Rule 1.442 Proposals For Settlement
(a) Applicability. This rule applies to all proposals for settlement authorized by Florida law, regardless of the terms used to refer to such offers, demands, or proposals, and supersedes all other provisions of the rules and statutes that may be inconsistent with this rule.
(b) Service of Proposal. A proposal to a defendant shall be served no earlier than 90 days after service of process on that defendant; a proposal to a plaintiff shall be served no earlier than 90 days after the action has been commenced. No proposal shall be served later than 45 days before the date set for trial or the first day of the docket on which the case is set for trial, whichever is earlier.
(c) Form and Content of Proposal for Settlement.
(1) A proposal shall be in writing and shall identify the applicable Florida law under which it is being made.
(2) A proposal shall:
(A) name the party or parties making the proposal and the party or parties to whom the proposal is being made;
(B) state that the proposal resolves all damages that would otherwise be awarded in a final judgment in the action in which the proposal is served, subject to subdivision (F);
(C) state with particularity any relevant conditions;
(D) state the total amount of the proposal and state with particularity all nonmonetary terms of the proposal;
(E) state with particularity the amount proposed to settle a claim for punitive damages, if any;
(F) state whether the proposal includes attorneys’ fees and whether attorneys’ fee are part of the legal claim; and
(G) include a certificate of service in the form required by rule 1.080.
(3) A proposal may be made by or to any party or parties and by or to any combination of parties properly identified in the proposal. A joint proposal shall state the amount and terms attributable to each party.
(4) Notwithstanding subdivision (c)(3), when a party is alleged to be solely vicariously, constructively, derivatively, or technically liable, whether by operation of law or by contract, a joint proposal made by or served on such a party need not state the apportionment or contribution as to that party. Acceptance by any party shall be without prejudice to rights of contribution or indemnity.
(d) Service and Filing. A proposal shall be served on the party or parties to whom it is made but shall not be filed unless necessary to enforce the provisions of this rule.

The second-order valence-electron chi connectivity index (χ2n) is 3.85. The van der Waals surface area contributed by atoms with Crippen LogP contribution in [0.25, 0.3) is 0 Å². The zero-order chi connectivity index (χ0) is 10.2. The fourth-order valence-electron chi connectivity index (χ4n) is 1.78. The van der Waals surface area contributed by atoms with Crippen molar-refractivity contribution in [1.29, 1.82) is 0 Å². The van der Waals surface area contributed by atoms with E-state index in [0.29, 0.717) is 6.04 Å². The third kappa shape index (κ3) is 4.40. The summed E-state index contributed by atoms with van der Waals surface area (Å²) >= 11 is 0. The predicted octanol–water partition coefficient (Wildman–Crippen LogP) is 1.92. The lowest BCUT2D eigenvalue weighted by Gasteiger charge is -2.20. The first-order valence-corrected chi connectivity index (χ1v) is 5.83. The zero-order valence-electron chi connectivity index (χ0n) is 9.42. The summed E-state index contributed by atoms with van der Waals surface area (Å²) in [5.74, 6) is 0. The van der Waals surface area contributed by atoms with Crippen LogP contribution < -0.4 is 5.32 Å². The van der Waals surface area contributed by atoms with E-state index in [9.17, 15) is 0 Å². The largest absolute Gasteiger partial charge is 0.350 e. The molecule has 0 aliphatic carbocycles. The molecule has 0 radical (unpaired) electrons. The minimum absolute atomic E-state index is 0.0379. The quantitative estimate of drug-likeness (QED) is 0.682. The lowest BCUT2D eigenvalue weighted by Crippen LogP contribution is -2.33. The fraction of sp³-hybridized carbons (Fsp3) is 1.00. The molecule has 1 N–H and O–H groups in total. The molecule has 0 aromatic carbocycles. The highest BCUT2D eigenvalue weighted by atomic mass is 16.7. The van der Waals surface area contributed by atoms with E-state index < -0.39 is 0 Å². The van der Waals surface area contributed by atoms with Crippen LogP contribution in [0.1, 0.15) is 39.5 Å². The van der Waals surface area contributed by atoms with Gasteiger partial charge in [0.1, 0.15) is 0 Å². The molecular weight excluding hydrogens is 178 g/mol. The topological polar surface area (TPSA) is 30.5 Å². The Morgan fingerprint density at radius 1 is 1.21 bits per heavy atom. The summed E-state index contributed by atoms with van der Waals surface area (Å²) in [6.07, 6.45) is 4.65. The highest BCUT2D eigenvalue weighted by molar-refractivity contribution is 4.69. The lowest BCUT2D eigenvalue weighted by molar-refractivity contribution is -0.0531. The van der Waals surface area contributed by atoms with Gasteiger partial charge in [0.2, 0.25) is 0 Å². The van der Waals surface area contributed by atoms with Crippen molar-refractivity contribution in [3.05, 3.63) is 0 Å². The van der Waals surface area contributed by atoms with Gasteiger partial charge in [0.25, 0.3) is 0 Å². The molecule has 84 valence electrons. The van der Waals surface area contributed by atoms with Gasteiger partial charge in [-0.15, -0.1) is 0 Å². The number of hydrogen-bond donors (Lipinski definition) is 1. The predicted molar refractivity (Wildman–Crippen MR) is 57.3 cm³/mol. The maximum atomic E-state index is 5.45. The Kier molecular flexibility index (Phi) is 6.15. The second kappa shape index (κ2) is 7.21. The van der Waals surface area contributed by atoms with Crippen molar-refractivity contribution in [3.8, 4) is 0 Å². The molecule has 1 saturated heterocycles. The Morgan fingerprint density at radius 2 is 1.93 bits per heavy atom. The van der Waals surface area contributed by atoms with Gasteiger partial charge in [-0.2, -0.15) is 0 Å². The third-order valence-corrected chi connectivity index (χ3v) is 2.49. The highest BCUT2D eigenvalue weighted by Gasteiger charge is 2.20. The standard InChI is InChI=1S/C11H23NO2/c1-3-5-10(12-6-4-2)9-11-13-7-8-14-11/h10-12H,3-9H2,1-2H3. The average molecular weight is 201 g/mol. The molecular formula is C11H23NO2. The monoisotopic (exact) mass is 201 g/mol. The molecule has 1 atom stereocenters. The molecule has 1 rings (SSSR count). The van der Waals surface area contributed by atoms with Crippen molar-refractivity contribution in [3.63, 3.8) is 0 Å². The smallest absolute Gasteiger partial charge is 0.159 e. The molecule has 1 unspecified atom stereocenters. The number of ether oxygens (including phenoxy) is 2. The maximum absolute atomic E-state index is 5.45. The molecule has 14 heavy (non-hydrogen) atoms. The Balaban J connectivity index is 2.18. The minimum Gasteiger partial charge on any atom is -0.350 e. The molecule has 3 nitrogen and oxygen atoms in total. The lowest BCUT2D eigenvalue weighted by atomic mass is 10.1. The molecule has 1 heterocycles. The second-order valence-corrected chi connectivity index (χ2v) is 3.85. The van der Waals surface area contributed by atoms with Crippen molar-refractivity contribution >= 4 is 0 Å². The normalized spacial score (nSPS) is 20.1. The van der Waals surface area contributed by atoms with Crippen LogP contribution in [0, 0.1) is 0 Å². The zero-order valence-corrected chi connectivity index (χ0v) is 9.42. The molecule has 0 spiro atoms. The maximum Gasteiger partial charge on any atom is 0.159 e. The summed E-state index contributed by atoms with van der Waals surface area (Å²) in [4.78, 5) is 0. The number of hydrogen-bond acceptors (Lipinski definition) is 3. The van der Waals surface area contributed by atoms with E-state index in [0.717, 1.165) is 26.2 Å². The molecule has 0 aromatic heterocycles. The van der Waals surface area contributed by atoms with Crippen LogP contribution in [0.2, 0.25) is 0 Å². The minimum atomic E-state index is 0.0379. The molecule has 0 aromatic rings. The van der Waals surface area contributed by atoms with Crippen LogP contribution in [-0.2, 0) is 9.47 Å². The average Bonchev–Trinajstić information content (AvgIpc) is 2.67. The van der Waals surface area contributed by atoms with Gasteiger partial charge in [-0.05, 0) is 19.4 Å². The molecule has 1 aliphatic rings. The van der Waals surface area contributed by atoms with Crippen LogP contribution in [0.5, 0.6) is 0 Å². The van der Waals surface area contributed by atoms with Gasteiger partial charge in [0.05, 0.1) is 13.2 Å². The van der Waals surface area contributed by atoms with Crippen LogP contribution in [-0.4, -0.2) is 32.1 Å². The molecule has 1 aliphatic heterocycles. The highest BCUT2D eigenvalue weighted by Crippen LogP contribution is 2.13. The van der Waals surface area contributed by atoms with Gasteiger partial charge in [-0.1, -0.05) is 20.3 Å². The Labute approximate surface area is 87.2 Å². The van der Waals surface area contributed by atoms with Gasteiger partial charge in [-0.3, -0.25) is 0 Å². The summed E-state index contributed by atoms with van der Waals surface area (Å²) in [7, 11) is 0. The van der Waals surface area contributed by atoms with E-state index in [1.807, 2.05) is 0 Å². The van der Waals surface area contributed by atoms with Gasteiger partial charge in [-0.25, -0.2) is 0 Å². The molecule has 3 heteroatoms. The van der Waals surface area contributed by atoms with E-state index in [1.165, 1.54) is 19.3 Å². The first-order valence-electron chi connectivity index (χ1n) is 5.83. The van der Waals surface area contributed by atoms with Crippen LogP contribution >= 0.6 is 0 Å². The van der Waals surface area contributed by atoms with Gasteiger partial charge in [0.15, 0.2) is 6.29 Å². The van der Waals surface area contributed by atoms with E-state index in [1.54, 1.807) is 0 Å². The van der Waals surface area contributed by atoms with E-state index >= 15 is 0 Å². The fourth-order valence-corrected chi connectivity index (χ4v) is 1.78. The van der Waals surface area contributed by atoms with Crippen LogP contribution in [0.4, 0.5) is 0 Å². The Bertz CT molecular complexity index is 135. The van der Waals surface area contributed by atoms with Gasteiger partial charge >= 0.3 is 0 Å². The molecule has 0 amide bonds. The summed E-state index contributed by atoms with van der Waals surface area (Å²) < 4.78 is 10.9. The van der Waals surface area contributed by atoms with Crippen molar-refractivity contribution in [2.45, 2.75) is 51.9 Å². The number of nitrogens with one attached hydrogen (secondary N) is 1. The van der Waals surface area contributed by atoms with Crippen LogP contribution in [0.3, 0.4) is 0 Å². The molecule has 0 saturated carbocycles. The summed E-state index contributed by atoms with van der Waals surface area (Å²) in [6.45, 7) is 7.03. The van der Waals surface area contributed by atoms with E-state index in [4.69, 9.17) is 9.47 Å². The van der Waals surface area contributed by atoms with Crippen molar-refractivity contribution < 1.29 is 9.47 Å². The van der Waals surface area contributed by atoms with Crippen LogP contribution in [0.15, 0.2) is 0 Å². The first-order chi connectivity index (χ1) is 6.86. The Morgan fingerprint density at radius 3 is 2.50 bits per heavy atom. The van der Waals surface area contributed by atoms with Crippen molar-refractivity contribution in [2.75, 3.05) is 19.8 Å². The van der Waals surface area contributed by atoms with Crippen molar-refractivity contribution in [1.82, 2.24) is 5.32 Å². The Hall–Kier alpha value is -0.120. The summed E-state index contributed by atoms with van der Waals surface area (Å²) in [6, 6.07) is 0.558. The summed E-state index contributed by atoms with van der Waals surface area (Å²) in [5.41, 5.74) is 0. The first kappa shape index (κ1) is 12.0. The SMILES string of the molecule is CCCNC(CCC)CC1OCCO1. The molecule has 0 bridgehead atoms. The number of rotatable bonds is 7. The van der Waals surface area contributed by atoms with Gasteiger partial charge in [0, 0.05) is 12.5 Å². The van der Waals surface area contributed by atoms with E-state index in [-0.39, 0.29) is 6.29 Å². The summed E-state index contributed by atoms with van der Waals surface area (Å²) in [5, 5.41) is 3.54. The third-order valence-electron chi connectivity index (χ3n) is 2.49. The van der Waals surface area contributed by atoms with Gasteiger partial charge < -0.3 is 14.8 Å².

(e) Withdrawal. A proposal may be withdrawn in writing provided the written withdrawal is delivered before a written acceptance is delivered. Once withdrawn, a proposal is void.
(f) Acceptance and Rejection.
(1) A proposal shall be deemed rejected unless accepted by delivery of a written notice of acceptance within 30 days after service of the proposal. The provisions of Florida Rule of Judicial Administration 2.514(b) do not apply to this subdivision. No oral communications shall constitute an acceptance, rejection, or counteroffer under the provisions of this rule.
(2) In any case in which the existence of a class is alleged, the time for acceptance of a proposal for settlement is extended to 30 days after the date the order granting or denying certification is filed.
(g) Sanctions. Any party seeking sanctions pursuant to applicable Florida law, based on the failure of the proposal’s recipient to accept a proposal, shall do so by serving a motion in accordance with rule 1.525.
(h) Costs and Fees.
(1) If a party is entitled to costs and fees pursuant to applicable Florida law, the court may, in its discretion, determine that a proposal was not made in good faith. In such case, the court may disallow an award of costs and attorneys’ fees.
(2) When determining the reasonableness of the amount of an award of attorneys’ fees pursuant to this section, the court shall consider, along with all other relevant criteria, the following factors:
(A) The then-apparent merit or lack of merit in the claim.
(B) The number and nature of proposals made by the parties.
(C) The closeness of questions of fact and law at issue.
(D) Whether the party making the proposal had unreasonably refused to furnish information necessary to evaluate the reasonableness of the proposal.
(E) Whether the suit was in the nature of a test case presenting questions of far-reaching importance affecting nonparties.
(F) The amount of the additional delay cost and expense that the party making the proposal reasonably would be expected to incur if the litigation were to be prolonged.
(i) Evidence of Proposal. Evidence of a proposal or acceptance thereof is admissible only in proceedings to enforce an accepted proposal or to determine the imposition of sanctions.
(j) Effect of Mediation. Mediation shall have no effect on the dates during which parties are permitted to make or accept a proposal for settlement under the terms of the rule.